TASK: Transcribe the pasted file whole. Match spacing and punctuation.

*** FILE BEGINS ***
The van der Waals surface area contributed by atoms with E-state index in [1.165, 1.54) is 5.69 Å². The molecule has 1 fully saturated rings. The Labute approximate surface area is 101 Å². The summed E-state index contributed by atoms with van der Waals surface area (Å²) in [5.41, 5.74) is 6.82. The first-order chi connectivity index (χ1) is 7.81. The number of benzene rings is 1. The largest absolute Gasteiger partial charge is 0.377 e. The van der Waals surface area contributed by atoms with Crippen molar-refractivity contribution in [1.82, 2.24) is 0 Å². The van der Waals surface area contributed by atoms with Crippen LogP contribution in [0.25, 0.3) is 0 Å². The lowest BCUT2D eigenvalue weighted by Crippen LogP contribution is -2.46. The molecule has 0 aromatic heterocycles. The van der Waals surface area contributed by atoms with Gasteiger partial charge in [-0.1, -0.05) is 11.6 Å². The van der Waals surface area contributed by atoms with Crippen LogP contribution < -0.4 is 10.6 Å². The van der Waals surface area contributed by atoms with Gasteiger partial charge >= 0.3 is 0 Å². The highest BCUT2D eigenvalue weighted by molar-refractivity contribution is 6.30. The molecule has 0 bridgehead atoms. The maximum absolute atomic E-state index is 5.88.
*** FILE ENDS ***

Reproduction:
The van der Waals surface area contributed by atoms with E-state index in [1.165, 1.54) is 5.69 Å². The molecule has 1 fully saturated rings. The Labute approximate surface area is 101 Å². The summed E-state index contributed by atoms with van der Waals surface area (Å²) in [5.41, 5.74) is 6.82. The first-order chi connectivity index (χ1) is 7.81. The number of benzene rings is 1. The largest absolute Gasteiger partial charge is 0.377 e. The van der Waals surface area contributed by atoms with Crippen molar-refractivity contribution in [1.82, 2.24) is 0 Å². The van der Waals surface area contributed by atoms with Crippen LogP contribution in [0.25, 0.3) is 0 Å². The lowest BCUT2D eigenvalue weighted by Crippen LogP contribution is -2.46. The molecule has 0 aromatic heterocycles. The van der Waals surface area contributed by atoms with Gasteiger partial charge in [-0.1, -0.05) is 11.6 Å². The van der Waals surface area contributed by atoms with Crippen LogP contribution < -0.4 is 10.6 Å². The van der Waals surface area contributed by atoms with Gasteiger partial charge >= 0.3 is 0 Å². The highest BCUT2D eigenvalue weighted by molar-refractivity contribution is 6.30. The molecule has 0 bridgehead atoms. The maximum absolute atomic E-state index is 5.88.